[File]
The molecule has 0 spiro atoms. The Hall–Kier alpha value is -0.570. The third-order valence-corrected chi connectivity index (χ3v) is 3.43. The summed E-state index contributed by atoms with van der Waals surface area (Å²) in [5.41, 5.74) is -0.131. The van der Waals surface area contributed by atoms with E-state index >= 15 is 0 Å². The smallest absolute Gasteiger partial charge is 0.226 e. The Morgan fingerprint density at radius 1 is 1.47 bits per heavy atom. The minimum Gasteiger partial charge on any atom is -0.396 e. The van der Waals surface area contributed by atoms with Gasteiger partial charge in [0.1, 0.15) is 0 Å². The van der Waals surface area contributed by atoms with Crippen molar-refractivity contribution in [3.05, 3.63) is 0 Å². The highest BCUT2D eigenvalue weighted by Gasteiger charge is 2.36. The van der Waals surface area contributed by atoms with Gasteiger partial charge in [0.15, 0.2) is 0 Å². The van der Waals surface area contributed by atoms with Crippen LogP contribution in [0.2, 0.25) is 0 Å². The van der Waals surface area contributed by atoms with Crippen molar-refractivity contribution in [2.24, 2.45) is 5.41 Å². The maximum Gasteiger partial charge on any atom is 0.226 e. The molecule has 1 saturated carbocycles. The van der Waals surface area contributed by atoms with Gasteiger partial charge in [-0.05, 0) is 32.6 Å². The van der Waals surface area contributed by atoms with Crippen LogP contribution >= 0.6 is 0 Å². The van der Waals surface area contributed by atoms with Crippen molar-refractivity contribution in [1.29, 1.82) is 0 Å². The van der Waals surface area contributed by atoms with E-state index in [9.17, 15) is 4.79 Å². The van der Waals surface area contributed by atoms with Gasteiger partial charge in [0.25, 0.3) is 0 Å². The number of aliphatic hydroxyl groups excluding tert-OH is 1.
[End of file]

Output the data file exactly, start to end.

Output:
The molecule has 0 spiro atoms. The Hall–Kier alpha value is -0.570. The third-order valence-corrected chi connectivity index (χ3v) is 3.43. The summed E-state index contributed by atoms with van der Waals surface area (Å²) in [5.41, 5.74) is -0.131. The van der Waals surface area contributed by atoms with E-state index >= 15 is 0 Å². The smallest absolute Gasteiger partial charge is 0.226 e. The Morgan fingerprint density at radius 1 is 1.47 bits per heavy atom. The minimum Gasteiger partial charge on any atom is -0.396 e. The van der Waals surface area contributed by atoms with Gasteiger partial charge in [0.1, 0.15) is 0 Å². The van der Waals surface area contributed by atoms with Crippen molar-refractivity contribution in [3.05, 3.63) is 0 Å². The highest BCUT2D eigenvalue weighted by Gasteiger charge is 2.36. The van der Waals surface area contributed by atoms with Gasteiger partial charge in [0.15, 0.2) is 0 Å². The van der Waals surface area contributed by atoms with Crippen LogP contribution in [0.2, 0.25) is 0 Å². The van der Waals surface area contributed by atoms with Crippen molar-refractivity contribution in [2.24, 2.45) is 5.41 Å². The maximum Gasteiger partial charge on any atom is 0.226 e. The molecule has 1 saturated carbocycles. The van der Waals surface area contributed by atoms with Gasteiger partial charge in [-0.05, 0) is 32.6 Å². The van der Waals surface area contributed by atoms with Crippen LogP contribution >= 0.6 is 0 Å². The van der Waals surface area contributed by atoms with Crippen molar-refractivity contribution in [1.29, 1.82) is 0 Å². The van der Waals surface area contributed by atoms with E-state index in [9.17, 15) is 4.79 Å². The van der Waals surface area contributed by atoms with Gasteiger partial charge in [0.25, 0.3) is 0 Å². The number of aliphatic hydroxyl groups excluding tert-OH is 1.